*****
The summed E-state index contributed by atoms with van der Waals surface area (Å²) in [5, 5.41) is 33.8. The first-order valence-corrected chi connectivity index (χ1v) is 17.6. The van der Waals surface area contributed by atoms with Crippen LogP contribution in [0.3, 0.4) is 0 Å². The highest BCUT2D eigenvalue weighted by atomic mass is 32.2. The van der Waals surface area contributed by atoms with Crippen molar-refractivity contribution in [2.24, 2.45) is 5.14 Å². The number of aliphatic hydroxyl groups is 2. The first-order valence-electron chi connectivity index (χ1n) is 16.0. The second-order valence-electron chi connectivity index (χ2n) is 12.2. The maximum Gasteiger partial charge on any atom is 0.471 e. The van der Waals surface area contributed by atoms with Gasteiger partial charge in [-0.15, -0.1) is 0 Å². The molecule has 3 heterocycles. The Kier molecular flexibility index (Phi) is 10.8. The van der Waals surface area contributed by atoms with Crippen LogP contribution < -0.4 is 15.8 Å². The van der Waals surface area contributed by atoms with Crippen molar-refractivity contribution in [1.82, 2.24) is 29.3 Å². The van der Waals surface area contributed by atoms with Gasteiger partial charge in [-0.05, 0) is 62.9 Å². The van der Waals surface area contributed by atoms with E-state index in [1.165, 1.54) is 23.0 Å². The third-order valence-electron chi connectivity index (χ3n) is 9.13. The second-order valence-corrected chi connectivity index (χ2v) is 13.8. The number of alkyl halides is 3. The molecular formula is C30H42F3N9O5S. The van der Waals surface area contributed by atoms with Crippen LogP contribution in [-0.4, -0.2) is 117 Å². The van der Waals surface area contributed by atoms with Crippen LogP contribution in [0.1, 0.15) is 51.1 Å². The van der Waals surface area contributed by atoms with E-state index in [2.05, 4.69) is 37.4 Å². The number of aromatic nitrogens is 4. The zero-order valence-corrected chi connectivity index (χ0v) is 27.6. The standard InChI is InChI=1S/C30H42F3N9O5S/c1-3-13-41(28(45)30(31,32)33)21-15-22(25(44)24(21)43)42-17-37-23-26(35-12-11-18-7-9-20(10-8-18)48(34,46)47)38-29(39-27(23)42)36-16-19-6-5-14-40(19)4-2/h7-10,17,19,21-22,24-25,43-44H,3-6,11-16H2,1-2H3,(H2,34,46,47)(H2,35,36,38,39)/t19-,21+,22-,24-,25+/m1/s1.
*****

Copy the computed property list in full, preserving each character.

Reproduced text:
The summed E-state index contributed by atoms with van der Waals surface area (Å²) in [5, 5.41) is 33.8. The first-order valence-corrected chi connectivity index (χ1v) is 17.6. The van der Waals surface area contributed by atoms with Crippen LogP contribution in [0.3, 0.4) is 0 Å². The highest BCUT2D eigenvalue weighted by atomic mass is 32.2. The van der Waals surface area contributed by atoms with Crippen molar-refractivity contribution in [2.24, 2.45) is 5.14 Å². The number of aliphatic hydroxyl groups is 2. The first-order valence-electron chi connectivity index (χ1n) is 16.0. The second-order valence-electron chi connectivity index (χ2n) is 12.2. The maximum Gasteiger partial charge on any atom is 0.471 e. The van der Waals surface area contributed by atoms with Gasteiger partial charge in [-0.15, -0.1) is 0 Å². The molecule has 3 heterocycles. The Kier molecular flexibility index (Phi) is 10.8. The van der Waals surface area contributed by atoms with Crippen LogP contribution < -0.4 is 15.8 Å². The van der Waals surface area contributed by atoms with Crippen molar-refractivity contribution in [1.82, 2.24) is 29.3 Å². The van der Waals surface area contributed by atoms with Gasteiger partial charge in [-0.05, 0) is 62.9 Å². The van der Waals surface area contributed by atoms with E-state index in [1.165, 1.54) is 23.0 Å². The third-order valence-electron chi connectivity index (χ3n) is 9.13. The second-order valence-corrected chi connectivity index (χ2v) is 13.8. The number of alkyl halides is 3. The molecular formula is C30H42F3N9O5S. The van der Waals surface area contributed by atoms with Crippen LogP contribution in [-0.4, -0.2) is 117 Å². The van der Waals surface area contributed by atoms with Crippen LogP contribution in [0.1, 0.15) is 51.1 Å². The van der Waals surface area contributed by atoms with E-state index in [2.05, 4.69) is 37.4 Å². The number of aromatic nitrogens is 4. The zero-order valence-corrected chi connectivity index (χ0v) is 27.6. The standard InChI is InChI=1S/C30H42F3N9O5S/c1-3-13-41(28(45)30(31,32)33)21-15-22(25(44)24(21)43)42-17-37-23-26(35-12-11-18-7-9-20(10-8-18)48(34,46)47)38-29(39-27(23)42)36-16-19-6-5-14-40(19)4-2/h7-10,17,19,21-22,24-25,43-44H,3-6,11-16H2,1-2H3,(H2,34,46,47)(H2,35,36,38,39)/t19-,21+,22-,24-,25+/m1/s1.